Kriloff’s Original Fables
A Titmouse spread her wings above the sea, • And boasted: she
Would set the waves on fire. Throughout the world all hear it, all admire. Fear seized the dwellers in the watery regions ; The birds flocked there in legions
;
And beasts rushed from the forests to the spot,
To see the ocean burn, and watch it getting hot.
‘Tis even said that, when the winged report
Reached to the ears of certain city sinners,
They set off to the shore, at notice short,
With spoons all ready for their turtle dinners,
To taste a soup so rich no purse-proud buck
E’er gave it to the Lord he asked to share potluck.
The crowds assembled stand, with wide eyes gazing In silence on the sea : it should be blazing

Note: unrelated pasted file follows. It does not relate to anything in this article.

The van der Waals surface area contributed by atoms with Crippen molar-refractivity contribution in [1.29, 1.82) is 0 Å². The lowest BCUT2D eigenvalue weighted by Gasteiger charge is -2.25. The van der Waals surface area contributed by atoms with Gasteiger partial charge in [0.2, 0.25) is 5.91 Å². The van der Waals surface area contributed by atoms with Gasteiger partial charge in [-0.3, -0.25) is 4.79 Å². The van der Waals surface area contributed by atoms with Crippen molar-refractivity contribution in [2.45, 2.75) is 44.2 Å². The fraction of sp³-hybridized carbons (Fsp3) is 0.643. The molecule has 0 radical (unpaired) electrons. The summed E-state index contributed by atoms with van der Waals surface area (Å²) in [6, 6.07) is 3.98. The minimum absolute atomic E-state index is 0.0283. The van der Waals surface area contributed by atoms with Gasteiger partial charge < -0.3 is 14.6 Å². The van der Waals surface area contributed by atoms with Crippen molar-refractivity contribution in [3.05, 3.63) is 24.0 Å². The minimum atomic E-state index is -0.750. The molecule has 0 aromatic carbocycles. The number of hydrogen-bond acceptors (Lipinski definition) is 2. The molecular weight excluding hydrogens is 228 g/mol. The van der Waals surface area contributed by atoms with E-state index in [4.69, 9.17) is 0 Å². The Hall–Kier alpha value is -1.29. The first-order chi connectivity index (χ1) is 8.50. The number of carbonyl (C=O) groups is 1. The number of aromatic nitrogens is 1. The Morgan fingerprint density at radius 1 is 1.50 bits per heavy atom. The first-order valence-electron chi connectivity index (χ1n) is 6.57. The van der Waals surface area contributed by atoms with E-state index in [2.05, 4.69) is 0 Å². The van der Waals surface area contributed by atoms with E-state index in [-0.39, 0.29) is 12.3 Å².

;
It only murmurs still
;
” There, it is boiling, soon the bright flames will Burst forth.”—Of burning not one sign, ” If it but bubbled ! “—but no bubbles rise. How ended, then, the plan benign ? Our Titmouse took her flight unto the skies,
Covered with shame
;
The sea remained unburnt, but she earned fame.
A final word may be permitted,
Though for ourselves, of course, unfitted ;
That, what we have not yet begun,
Had better not be boasted of till’ done.
[Probably this applied to a writer of the time, one
Polevoi, whose history, long expected and much noised
beforehand, turned out a failure.]

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